3. The disappearance of long commute times in the Seattle area. The rise of remote work as a result of the COVID-19 pandemic has lead to drastic changes in people’s travel patterns. What length of commutes have been altered the most due to remote work? The Seattle Times’ columnist Gene Balk uses Nielsen data to explore the changes in the work commutes of Seattleites. Balk found that the number of people who did not commute more than doubled from pre-pandemic life. Breaking down the data by commute time showed a compelling relationship. Nearly 250,000 workers who had commutes over 20 minutes no longer traveled to work while there was a slight increase of workers commuting in under than 20 minutes. In particular, there was a 34% decline among 30-59 minute commutes. Remote work environments eliminated the longer commutes at a staggering level. Galk compared these results to occupational status to find a slight correlation. According to the data, a higher proportion of white collar workers lived more than 20 minutes away from their office. These workers were also more than twice as likely to work remotely compared to a blue collar occupation. Remote work changed the lives of many throughout the past year, and for nearly a quarter of a million in the Seattle area, it terminated the long commutes.
France’s SRU Law and its Potential in the US. At the beginning of the century, France took a major leap in combating the economic segregation in its housing. In December 2000, the Los relative à la Solidarité et au renouvellement urbains (SRU law) passed, jumpstarting a redistribution of affordable housing more evenly across all communities in French metropolitan areas. In 2013, the law was strengthened, mandating that urban metro areas reserve 25 percent of housing stock to social housing by 2025. (Unlike inclusionary housing requirements in the US that require private developers to set aside privately built units as affordable housing, the SRU law applies to the construction of social housing, paid for directly with public funds). Dr. Yonah Freemark recently published an evaluation of the law’s effectiveness in France and tested the applicability of this housing initiative in the United States.
In his study, Dr. Freemark finds that the law led to a more equal distribution of subsidized housing in French urban areas. In particular, the SRU law was effective in opening up neighborhoods that had historically excluded low-income housing. In the French cities with the lowest share of social housing, the number of these affordable units increased from 626 in 1999 to 4,737 in 2017. Wealthier, lower-affordability communities saw significant improvement in their shares of social housing, which highlights the law’s success. Segregation by income across the country decreased as a result of the SRU law. While Freemark finds that France’s goal to have 25 percent social housing by 2025 is unlikely to be accomplished, the SRU law has shown its ability to impact the structure of urban housing markets.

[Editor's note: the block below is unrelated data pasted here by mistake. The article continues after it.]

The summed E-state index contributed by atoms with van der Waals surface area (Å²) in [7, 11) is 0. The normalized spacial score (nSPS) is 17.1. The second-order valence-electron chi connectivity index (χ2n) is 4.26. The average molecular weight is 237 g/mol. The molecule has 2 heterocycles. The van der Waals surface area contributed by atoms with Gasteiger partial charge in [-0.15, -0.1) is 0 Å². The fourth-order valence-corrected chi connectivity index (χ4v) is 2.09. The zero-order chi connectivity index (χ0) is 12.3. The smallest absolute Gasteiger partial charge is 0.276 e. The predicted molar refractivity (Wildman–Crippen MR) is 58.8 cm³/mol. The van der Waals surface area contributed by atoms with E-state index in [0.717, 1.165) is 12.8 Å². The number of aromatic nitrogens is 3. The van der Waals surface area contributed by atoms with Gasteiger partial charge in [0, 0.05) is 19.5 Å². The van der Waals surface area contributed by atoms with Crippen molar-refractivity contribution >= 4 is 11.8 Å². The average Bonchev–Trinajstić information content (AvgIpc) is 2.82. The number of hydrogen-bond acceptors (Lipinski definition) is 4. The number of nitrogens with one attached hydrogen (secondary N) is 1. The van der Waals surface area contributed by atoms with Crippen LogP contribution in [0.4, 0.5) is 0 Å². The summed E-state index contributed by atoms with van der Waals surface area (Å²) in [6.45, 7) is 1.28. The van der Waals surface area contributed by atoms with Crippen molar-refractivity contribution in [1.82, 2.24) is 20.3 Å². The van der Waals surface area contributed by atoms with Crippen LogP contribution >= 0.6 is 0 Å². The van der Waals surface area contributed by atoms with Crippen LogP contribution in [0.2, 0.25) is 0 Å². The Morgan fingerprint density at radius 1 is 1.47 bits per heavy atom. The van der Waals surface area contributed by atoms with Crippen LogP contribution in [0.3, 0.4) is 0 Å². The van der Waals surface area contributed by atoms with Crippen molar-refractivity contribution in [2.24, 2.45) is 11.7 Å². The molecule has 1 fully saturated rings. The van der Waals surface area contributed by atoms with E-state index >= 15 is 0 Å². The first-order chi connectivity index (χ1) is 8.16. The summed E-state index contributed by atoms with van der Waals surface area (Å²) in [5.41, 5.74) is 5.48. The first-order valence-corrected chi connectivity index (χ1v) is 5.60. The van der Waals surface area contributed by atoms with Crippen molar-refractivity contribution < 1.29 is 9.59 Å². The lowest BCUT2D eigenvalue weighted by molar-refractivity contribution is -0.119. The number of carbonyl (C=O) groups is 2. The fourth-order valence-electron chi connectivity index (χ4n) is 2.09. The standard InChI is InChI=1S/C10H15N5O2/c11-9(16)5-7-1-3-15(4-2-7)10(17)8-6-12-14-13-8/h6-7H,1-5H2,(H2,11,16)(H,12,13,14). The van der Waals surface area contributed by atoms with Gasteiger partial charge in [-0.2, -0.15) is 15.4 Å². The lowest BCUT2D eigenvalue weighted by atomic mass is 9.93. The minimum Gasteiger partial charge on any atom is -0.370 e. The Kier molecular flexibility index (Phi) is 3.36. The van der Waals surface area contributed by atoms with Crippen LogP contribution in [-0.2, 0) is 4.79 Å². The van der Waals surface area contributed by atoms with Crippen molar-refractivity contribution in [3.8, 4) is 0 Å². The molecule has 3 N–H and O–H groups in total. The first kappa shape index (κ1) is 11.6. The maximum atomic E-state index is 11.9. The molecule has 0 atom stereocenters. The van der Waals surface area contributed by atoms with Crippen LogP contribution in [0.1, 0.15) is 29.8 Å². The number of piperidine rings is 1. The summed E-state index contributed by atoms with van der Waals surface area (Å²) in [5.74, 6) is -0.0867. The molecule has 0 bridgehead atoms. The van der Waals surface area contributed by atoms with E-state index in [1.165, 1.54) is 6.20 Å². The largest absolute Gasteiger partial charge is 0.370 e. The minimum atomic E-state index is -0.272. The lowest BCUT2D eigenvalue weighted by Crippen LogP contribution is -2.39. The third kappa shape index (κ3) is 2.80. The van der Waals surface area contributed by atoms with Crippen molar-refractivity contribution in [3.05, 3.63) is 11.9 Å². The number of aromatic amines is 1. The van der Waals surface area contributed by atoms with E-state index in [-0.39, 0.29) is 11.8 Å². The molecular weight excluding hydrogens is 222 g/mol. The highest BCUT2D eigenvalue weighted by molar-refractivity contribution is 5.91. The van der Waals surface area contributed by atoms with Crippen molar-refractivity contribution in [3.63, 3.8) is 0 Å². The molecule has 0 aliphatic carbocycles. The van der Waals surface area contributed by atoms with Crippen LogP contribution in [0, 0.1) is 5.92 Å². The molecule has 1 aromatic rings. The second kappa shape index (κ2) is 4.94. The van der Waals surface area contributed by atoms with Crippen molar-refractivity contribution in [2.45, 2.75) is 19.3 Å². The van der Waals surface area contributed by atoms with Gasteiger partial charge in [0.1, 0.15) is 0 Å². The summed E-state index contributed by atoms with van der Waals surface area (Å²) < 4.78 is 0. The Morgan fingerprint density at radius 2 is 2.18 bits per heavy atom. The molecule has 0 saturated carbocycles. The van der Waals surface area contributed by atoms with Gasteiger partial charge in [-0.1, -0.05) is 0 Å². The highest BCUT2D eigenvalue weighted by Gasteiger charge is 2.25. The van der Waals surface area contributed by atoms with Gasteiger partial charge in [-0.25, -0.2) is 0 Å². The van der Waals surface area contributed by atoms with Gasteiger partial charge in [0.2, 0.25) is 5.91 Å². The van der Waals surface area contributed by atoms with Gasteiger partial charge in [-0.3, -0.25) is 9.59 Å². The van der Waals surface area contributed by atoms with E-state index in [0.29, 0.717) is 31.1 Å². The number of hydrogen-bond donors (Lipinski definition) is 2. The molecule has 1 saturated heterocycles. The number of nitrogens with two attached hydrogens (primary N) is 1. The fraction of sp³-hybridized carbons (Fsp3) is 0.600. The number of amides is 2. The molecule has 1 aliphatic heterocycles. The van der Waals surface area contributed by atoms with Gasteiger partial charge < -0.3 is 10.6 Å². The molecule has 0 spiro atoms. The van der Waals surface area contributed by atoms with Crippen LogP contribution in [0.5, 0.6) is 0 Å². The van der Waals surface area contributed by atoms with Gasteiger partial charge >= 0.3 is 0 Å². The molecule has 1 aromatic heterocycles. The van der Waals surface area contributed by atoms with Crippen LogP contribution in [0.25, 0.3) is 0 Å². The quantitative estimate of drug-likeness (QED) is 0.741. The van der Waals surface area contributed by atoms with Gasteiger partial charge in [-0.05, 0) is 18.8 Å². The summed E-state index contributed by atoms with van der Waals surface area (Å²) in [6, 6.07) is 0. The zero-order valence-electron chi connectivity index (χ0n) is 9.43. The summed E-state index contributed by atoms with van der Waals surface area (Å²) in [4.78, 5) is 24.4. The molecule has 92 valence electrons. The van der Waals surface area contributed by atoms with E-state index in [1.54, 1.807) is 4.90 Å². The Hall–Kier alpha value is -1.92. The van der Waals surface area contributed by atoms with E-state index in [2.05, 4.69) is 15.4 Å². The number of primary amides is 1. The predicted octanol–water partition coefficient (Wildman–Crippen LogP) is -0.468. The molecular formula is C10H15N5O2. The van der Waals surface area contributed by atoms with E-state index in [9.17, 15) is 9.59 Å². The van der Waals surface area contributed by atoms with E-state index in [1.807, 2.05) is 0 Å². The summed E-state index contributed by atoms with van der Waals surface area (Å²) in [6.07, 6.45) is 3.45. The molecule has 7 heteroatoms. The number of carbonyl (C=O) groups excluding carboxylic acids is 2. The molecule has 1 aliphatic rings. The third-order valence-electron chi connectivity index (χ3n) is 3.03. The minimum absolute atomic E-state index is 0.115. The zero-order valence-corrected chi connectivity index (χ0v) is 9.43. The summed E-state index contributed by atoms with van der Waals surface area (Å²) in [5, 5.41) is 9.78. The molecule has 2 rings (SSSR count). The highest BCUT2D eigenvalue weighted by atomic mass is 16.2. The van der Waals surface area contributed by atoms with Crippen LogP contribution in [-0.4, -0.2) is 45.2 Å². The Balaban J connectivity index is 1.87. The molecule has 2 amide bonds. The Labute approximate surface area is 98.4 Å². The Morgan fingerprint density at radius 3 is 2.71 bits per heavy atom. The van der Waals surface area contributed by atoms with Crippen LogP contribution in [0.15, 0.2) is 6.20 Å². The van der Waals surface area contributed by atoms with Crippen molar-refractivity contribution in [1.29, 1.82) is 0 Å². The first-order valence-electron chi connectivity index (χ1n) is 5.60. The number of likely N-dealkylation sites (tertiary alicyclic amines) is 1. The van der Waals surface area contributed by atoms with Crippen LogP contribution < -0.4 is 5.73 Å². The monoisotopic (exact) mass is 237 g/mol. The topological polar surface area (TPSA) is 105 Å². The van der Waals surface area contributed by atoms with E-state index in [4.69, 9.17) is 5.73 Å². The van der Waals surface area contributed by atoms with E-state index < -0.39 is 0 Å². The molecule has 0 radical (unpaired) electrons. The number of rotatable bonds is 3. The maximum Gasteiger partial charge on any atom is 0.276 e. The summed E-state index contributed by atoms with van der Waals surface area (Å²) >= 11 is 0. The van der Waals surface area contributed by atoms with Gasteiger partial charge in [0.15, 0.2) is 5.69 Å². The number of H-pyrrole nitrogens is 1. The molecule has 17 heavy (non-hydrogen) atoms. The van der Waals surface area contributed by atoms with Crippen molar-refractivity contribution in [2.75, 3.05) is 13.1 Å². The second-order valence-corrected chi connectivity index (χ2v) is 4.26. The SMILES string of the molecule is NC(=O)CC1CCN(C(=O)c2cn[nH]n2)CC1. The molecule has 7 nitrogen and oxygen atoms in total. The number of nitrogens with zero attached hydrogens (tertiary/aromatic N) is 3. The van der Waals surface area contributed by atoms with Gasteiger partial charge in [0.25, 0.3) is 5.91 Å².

The study then examines the possibility for a similar fair-share housing act to be implemented in American urban areas. Freemark compares France’s housing distribution to the state of Connecticut. What he finds – Connecticut’s affordable housing stock is significantly lower in urban areas and its distribution statewide is severely less evenly among metropolitan areas compared to France. Freemark claims that the public subsidized, affordable housing in Connecticut is more inequitably distributed than France ever experienced. This highlights major room for improvement that states like Connecticut could have by implementing similar programs to the SRU law. While there are clear limitations, Freemark asserts that there is potential for programs that could benefit thousands of American families. France’s fair-share SRU law has been effective at creating more equitable housing across the country, and it is a model that could aid low and moderate-income families in the United States as well.
In the News
Strongtowns has a great article profiling freeway fights across the country, plaintively asking why state DOT’s are planning like its 1961, instead of climate crisis 2021. They focus a spotlight on City Observatory’s coverage of Portland’s proposed Rose Quarter Freeway widening project, calling out the cynical woke-washing of the project by the Oregon Department of Transportation: